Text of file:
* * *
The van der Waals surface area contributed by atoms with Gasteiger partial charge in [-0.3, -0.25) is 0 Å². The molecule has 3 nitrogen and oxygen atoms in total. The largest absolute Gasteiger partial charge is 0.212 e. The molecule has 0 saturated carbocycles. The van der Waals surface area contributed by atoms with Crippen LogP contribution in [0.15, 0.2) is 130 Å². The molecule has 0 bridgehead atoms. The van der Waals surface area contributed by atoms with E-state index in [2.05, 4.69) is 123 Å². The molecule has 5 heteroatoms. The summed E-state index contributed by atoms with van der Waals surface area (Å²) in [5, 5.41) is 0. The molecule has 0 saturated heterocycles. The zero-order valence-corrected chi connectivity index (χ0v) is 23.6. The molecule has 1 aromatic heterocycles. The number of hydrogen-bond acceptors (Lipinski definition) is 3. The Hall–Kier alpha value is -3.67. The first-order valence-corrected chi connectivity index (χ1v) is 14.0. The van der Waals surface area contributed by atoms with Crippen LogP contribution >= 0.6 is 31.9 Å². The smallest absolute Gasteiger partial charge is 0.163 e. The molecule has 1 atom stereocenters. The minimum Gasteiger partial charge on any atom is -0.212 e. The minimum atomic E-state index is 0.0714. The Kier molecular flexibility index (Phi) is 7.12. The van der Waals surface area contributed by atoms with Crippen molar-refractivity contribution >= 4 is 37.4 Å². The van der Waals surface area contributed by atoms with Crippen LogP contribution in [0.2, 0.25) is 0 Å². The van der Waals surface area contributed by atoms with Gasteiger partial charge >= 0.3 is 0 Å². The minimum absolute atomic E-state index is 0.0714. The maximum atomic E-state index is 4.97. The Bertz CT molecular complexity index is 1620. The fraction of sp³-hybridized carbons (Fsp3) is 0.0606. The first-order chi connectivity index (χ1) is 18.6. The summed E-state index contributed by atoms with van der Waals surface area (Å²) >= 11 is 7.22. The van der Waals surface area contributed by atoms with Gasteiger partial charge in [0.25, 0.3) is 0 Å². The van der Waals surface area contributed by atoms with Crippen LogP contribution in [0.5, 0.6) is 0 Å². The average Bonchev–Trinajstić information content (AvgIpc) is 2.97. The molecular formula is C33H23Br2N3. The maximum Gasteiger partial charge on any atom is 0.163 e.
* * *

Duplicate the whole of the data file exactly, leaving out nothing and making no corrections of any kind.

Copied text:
The van der Waals surface area contributed by atoms with Gasteiger partial charge in [-0.3, -0.25) is 0 Å². The molecule has 3 nitrogen and oxygen atoms in total. The largest absolute Gasteiger partial charge is 0.212 e. The molecule has 0 saturated carbocycles. The van der Waals surface area contributed by atoms with Crippen LogP contribution in [0.15, 0.2) is 130 Å². The molecule has 0 bridgehead atoms. The van der Waals surface area contributed by atoms with E-state index in [2.05, 4.69) is 123 Å². The molecule has 5 heteroatoms. The summed E-state index contributed by atoms with van der Waals surface area (Å²) in [5, 5.41) is 0. The molecule has 0 saturated heterocycles. The zero-order valence-corrected chi connectivity index (χ0v) is 23.6. The molecule has 1 aromatic heterocycles. The number of hydrogen-bond acceptors (Lipinski definition) is 3. The Hall–Kier alpha value is -3.67. The first-order valence-corrected chi connectivity index (χ1v) is 14.0. The van der Waals surface area contributed by atoms with Crippen LogP contribution >= 0.6 is 31.9 Å². The smallest absolute Gasteiger partial charge is 0.163 e. The molecule has 1 atom stereocenters. The minimum Gasteiger partial charge on any atom is -0.212 e. The minimum atomic E-state index is 0.0714. The Kier molecular flexibility index (Phi) is 7.12. The van der Waals surface area contributed by atoms with Crippen molar-refractivity contribution >= 4 is 37.4 Å². The van der Waals surface area contributed by atoms with Crippen LogP contribution in [0.2, 0.25) is 0 Å². The van der Waals surface area contributed by atoms with Gasteiger partial charge >= 0.3 is 0 Å². The minimum absolute atomic E-state index is 0.0714. The maximum atomic E-state index is 4.97. The Bertz CT molecular complexity index is 1620. The fraction of sp³-hybridized carbons (Fsp3) is 0.0606. The first-order chi connectivity index (χ1) is 18.6. The summed E-state index contributed by atoms with van der Waals surface area (Å²) >= 11 is 7.22. The van der Waals surface area contributed by atoms with Gasteiger partial charge in [0.25, 0.3) is 0 Å². The van der Waals surface area contributed by atoms with Crippen LogP contribution in [0.5, 0.6) is 0 Å². The average Bonchev–Trinajstić information content (AvgIpc) is 2.97. The molecular formula is C33H23Br2N3. The maximum Gasteiger partial charge on any atom is 0.163 e.